However, while the employer survey suggests that the levy will help drive up apprenticeship numbers in levy-paying organisations, it is unclear what the reforms will mean for non-levy-payers (who form the bulk of UK businesses). Non- levy-paying organisations (those with 50 or more employees but a salary bill of less than £3 million) have to co-fund off-the-job training (that is, contribute 10%), which is a significant change in incentives – in 2015, only just over a quarter (27%) of employers paid fees to a training provider for apprentices’ training.17 Indeed, this could be one factor driving the collapse of 59% in overall apprentice starts compared with this time last year.

We have previously argued that there is an inherent contradiction between an arbitrary target set by government and a training system where volumes and levels are supposed to be based on demand from employers. However, while we feel the target is unhelpful and could risk driving quantity over quality, we believe there is a need to do more to raise awareness of the apprenticeship levy and to increase SME engagement with the system.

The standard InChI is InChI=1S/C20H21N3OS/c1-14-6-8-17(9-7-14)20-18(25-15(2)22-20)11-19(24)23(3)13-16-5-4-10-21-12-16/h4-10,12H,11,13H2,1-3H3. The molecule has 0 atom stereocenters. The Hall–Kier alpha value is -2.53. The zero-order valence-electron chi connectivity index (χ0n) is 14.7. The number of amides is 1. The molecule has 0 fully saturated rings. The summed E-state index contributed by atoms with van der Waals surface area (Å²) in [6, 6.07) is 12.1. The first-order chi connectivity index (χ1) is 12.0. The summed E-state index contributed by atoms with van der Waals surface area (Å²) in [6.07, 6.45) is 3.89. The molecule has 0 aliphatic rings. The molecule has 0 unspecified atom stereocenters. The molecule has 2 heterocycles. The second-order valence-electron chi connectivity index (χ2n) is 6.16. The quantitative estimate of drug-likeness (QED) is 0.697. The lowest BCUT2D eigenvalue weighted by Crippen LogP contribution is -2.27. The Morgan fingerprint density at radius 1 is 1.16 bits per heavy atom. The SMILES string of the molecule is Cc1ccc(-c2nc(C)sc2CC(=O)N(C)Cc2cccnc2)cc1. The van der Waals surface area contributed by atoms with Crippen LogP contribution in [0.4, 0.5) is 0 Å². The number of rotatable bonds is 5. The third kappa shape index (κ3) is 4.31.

2 Impact on quality of apprenticeships

The Government has consistently stressed that it wants to drive up the quality of apprenticeships with the ultimate aim of achieving a parity of esteem between higher education and apprenticeship pathways. Yet, at the moment over half of apprenticeship starts are at level 2, which offer substantially lower wage returns compared with level 3 and above. The survey results suggest that for those that pay it, the levy will have limited impact on the numbers of organisations offering higher-level apprenticeships, with equal proportions reporting that they would increase the quantity of level 2 apprenticeships and decrease the quantity of level 3 and vice versa (17% and 18% respectively), and a third reporting that there would be no change.